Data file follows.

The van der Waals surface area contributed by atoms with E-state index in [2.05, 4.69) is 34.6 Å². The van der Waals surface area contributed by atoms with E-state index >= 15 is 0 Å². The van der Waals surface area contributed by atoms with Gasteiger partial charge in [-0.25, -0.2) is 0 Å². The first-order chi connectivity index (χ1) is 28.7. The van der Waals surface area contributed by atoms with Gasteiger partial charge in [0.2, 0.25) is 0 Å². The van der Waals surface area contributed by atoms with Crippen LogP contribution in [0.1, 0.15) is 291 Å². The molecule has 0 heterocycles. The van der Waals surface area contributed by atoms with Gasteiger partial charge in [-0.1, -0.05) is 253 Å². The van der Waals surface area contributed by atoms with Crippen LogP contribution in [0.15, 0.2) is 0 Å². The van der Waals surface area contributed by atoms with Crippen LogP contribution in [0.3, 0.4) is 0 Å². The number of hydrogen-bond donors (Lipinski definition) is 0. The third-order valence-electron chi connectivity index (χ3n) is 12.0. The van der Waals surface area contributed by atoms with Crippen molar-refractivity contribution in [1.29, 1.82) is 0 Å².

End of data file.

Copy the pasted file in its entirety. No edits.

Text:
The van der Waals surface area contributed by atoms with E-state index in [2.05, 4.69) is 34.6 Å². The van der Waals surface area contributed by atoms with E-state index >= 15 is 0 Å². The van der Waals surface area contributed by atoms with Gasteiger partial charge in [-0.25, -0.2) is 0 Å². The first-order chi connectivity index (χ1) is 28.7. The van der Waals surface area contributed by atoms with Gasteiger partial charge in [0.2, 0.25) is 0 Å². The van der Waals surface area contributed by atoms with Crippen LogP contribution in [0.1, 0.15) is 291 Å². The molecule has 0 heterocycles. The van der Waals surface area contributed by atoms with Gasteiger partial charge in [-0.1, -0.05) is 253 Å². The van der Waals surface area contributed by atoms with Crippen LogP contribution in [0.15, 0.2) is 0 Å². The van der Waals surface area contributed by atoms with Crippen LogP contribution in [0.3, 0.4) is 0 Å². The number of hydrogen-bond donors (Lipinski definition) is 0. The third-order valence-electron chi connectivity index (χ3n) is 12.0. The van der Waals surface area contributed by atoms with Crippen molar-refractivity contribution in [1.29, 1.82) is 0 Å².